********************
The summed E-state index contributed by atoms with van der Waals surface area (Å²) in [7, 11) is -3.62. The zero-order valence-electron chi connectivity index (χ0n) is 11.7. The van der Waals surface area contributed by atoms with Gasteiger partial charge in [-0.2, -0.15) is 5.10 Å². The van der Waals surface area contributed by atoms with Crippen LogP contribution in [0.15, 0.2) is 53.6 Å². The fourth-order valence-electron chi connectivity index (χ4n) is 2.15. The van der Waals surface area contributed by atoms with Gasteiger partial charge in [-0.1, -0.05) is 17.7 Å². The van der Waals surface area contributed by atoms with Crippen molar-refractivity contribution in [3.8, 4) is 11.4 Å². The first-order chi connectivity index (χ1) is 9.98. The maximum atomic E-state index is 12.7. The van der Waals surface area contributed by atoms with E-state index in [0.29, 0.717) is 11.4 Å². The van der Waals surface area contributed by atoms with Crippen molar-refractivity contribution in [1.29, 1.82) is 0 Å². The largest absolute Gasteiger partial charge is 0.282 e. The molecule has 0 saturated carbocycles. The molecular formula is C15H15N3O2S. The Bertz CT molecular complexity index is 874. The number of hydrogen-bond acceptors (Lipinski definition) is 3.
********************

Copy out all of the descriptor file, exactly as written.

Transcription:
The summed E-state index contributed by atoms with van der Waals surface area (Å²) in [7, 11) is -3.62. The zero-order valence-electron chi connectivity index (χ0n) is 11.7. The van der Waals surface area contributed by atoms with Gasteiger partial charge in [-0.2, -0.15) is 5.10 Å². The van der Waals surface area contributed by atoms with Crippen LogP contribution in [0.15, 0.2) is 53.6 Å². The fourth-order valence-electron chi connectivity index (χ4n) is 2.15. The van der Waals surface area contributed by atoms with Gasteiger partial charge in [-0.1, -0.05) is 17.7 Å². The van der Waals surface area contributed by atoms with Crippen molar-refractivity contribution in [3.8, 4) is 11.4 Å². The first-order chi connectivity index (χ1) is 9.98. The maximum atomic E-state index is 12.7. The van der Waals surface area contributed by atoms with E-state index in [0.29, 0.717) is 11.4 Å². The van der Waals surface area contributed by atoms with Crippen molar-refractivity contribution in [1.29, 1.82) is 0 Å². The largest absolute Gasteiger partial charge is 0.282 e. The molecule has 0 saturated carbocycles. The molecular formula is C15H15N3O2S. The Bertz CT molecular complexity index is 874. The number of hydrogen-bond acceptors (Lipinski definition) is 3.